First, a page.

Through its Delphic element, forward guidance gives information about the central bank’s perceptions of macroeconomic fundamentals. Like the utterings of the Delphic oracle, such communication reveals expectations of future events, given the current state of knowledge. To the extent that the future course of monetary policy is motivated by the underlying path of the economy, and is contingent on the direction that the economy is expected to take, the Delphic component of forward guidance discloses a conditional expected path of policy. In fact, the conditionality of forward guidance statements by central banks is mainly an implication of their Delphic element.
Two examples of forward guidance
In one way or another, various forms of indications – more Delphic in nature – about the conditional direction of policy have implicitly been part of central bank communication for a while, increasingly so since the mid of the 1990s. Around that time, a small number of central banks pioneered the publication of numerical forecasts for the future path of their policy rates. For example, since 1997, the Reserve Bank of New Zealand (RBNZ) has provided a numerical projection of future policy rates. In 2005 the Norges Bank took such explicit forward guidance a step further by communicating not only a forecast of the short-term interest rate path, but also a confidence interval around it. These two – and many other – examples of explicit forward guidance, once more, underscore the importance of conditionality. By stressing that the forward guidance is a forecast based on current information, and consistent with the central bank’s broad-based projections about the underlying economic conditions looking forward, there is no commitment to future actions. When new information is available, the forecast is updated. This point is reinforced by publishing the confidence intervals, i.e., the probability distribution over possible future interest rates.
More recently, forms of forward guidance with a distinct (and extreme) Odyssean character have gained some prominence in the academic debate over monetary policy in a very low interest rate environment. Here, the main idea is the following: when the central bank is constrained in its capacity to reduce the short-term interest rate further by the lower bound on nominal rates, it could resort to communication about its intention to keep the short-term interest rate at the current level for some time in the future. This would help steer expectations in the desired direction, and thereby exert downward pressure on longer-term interest rates. It is therefore an indirect channel to engineer an easing of credit conditions, broadly defined, even though the level of the short-term interest rate remains constant. Eggertsson and Woodford (2003), among others, go as far as suggesting that a promise by the central bank to maintain a zero interest rate policy for some time in the future, and even in the face of conditions that would otherwise dictate a firming of the stance, would be a powerful instrument to stimulate the economy already at present. In this line of thinking, forward guidance is a communication campaign by which a central bank advertises its intention to depart from its usual strategy, if only temporarily. It is a promise to suspend its strategy and become “irresponsible”, as in Krugman (1998), meaning: unreactive to the cyclical conditions – at some point in the future, when the cycle will turn, inflation will start rising and the usual pattern of central bank reaction would dictate a resolute firming of the stance. Its promise not to follow that usual pattern of reaction will be painful to fulfil, when that time comes, because the central bank will have to watch inflation rising while remaining atypically passive. But that promise has a value today, as it generates optimistic expectations, supports spending and thus facilitates the central bank’s job at present.3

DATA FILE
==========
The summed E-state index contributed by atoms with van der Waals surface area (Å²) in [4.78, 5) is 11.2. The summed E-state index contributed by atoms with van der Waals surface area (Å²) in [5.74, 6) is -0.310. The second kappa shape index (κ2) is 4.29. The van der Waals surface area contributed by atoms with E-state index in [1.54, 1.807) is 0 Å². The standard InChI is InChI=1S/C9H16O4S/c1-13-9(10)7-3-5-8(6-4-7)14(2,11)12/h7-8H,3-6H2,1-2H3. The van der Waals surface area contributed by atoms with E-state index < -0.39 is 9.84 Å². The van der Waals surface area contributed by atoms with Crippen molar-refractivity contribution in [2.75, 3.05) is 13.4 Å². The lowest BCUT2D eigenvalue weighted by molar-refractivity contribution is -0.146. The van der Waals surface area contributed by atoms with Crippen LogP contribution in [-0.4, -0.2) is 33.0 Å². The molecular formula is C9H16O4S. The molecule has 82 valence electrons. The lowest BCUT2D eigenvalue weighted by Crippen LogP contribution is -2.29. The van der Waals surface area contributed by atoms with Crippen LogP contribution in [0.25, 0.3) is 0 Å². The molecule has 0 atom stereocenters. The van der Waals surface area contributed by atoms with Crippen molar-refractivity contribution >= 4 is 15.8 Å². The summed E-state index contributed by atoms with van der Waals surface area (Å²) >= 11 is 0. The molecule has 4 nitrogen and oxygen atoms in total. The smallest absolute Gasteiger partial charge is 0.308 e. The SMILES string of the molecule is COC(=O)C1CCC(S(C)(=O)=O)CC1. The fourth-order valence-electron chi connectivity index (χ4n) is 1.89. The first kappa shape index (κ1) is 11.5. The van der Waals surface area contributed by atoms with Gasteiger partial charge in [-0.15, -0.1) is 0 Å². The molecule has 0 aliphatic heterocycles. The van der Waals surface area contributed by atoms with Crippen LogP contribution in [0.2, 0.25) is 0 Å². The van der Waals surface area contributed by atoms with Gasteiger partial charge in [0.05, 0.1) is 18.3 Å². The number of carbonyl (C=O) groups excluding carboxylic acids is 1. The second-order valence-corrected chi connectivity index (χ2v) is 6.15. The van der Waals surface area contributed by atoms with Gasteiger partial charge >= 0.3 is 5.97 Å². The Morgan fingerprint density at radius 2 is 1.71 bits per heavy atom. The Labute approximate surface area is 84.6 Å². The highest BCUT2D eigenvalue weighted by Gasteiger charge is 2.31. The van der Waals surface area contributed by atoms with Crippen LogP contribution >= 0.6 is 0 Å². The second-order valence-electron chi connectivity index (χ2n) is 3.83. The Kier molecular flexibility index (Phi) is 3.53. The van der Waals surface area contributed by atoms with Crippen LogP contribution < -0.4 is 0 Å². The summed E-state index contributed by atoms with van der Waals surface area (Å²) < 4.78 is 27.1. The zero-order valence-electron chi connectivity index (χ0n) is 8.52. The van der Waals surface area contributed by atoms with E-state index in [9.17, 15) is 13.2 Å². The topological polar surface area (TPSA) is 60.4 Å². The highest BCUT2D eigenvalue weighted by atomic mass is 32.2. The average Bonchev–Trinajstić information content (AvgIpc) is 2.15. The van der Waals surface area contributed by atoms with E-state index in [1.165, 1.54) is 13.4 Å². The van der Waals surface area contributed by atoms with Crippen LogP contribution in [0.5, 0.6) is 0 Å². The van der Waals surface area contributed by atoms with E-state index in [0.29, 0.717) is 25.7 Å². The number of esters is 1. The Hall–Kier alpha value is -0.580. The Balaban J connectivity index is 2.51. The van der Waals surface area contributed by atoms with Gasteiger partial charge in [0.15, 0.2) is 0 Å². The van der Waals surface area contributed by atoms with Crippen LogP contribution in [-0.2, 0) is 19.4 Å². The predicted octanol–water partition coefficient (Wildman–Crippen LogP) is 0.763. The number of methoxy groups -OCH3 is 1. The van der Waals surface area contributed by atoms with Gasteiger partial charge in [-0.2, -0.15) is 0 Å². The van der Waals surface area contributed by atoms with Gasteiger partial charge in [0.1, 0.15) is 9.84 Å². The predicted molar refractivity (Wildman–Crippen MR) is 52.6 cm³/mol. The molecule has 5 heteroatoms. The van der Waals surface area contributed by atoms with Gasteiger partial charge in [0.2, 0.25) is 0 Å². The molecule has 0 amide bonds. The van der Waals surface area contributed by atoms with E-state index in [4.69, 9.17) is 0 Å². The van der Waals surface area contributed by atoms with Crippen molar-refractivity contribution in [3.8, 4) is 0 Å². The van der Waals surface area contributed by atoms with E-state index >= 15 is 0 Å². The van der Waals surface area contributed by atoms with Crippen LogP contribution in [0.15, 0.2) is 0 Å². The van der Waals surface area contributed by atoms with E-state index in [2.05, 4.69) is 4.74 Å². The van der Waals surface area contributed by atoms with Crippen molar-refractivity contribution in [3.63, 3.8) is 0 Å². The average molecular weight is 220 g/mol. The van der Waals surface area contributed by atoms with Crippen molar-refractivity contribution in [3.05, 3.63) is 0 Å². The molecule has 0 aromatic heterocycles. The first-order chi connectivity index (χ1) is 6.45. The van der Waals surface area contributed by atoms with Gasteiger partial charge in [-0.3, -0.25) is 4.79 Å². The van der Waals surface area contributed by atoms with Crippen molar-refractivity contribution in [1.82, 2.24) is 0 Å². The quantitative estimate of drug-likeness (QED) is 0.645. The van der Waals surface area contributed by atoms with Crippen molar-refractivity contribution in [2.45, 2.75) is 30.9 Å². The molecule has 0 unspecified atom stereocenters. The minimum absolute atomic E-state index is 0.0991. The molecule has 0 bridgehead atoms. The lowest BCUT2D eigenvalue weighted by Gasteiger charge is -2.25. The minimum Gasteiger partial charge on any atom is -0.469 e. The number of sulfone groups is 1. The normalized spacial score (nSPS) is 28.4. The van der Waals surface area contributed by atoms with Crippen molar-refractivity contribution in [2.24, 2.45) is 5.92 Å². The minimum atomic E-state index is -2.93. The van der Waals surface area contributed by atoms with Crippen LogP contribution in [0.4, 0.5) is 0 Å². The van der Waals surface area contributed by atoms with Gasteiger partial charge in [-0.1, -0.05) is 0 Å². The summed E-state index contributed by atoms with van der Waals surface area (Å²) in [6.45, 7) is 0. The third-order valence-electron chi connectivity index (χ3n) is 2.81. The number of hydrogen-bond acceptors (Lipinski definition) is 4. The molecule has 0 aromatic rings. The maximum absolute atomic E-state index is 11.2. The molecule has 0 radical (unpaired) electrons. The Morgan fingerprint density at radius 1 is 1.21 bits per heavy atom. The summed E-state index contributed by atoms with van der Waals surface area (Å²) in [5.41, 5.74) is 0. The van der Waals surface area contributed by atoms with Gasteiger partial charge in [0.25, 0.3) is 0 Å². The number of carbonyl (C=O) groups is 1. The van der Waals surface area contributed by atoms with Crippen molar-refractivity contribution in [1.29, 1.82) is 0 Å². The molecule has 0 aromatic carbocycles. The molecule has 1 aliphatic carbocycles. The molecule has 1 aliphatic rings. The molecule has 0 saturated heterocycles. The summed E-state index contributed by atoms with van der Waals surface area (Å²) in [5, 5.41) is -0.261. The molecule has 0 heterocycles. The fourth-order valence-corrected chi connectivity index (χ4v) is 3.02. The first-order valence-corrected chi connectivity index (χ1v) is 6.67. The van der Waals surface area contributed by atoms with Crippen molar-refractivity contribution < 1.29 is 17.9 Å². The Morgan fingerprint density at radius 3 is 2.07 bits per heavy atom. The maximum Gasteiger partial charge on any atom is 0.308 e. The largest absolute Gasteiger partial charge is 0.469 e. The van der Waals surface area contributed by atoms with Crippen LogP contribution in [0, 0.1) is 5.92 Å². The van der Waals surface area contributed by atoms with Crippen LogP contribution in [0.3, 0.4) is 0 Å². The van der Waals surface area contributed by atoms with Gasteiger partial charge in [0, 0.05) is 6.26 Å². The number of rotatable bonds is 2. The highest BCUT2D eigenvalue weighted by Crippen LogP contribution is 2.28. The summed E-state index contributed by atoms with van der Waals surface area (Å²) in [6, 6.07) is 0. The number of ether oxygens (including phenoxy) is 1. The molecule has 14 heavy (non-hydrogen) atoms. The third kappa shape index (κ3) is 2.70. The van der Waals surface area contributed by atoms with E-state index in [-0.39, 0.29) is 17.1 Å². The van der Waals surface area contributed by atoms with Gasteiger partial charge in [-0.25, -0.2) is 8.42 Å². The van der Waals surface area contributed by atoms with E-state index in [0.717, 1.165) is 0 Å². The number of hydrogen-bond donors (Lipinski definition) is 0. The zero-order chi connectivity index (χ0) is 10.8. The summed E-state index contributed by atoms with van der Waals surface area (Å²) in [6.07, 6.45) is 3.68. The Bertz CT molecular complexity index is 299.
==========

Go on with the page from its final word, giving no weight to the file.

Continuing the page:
The ECB’s forward guidance
As I wrote at the start, the ECB Governing Council has recently provided forward guidance, and the Federal Reserve and other major central banks have done so before on various occasions. What interpretation should one assign to it in current circumstances?
To be sure, our forward guidance does not promise irresponsibility! Our purpose was not to communicate a suspension – even temporarily – of our strategy. Quite the opposite: it was a sharp and definite pronouncement to reassert it. Why did we feel it was necessary to reassert our strategy? Because, starting in May and with increased intensity in the month of June, we perceived that expectations regarding the stance of monetary policy and its evolution had become somehow detached from our assessment of the state of the economy and our monetary policy inclinations, given that assessment. A sustained upward trend in money market interest rates had led to a restriction in money market credit conditions, so that a large portion of the amount of monetary accommodation that we had introduced in early May had been de facto withdrawn.
This called for a clarification of our assessment and a more precise description of our strategy. So, the ECB’s formulation of forward guidance includes a Delphic component clarifying the assessment, and an Odyssean element reasserting the strategy.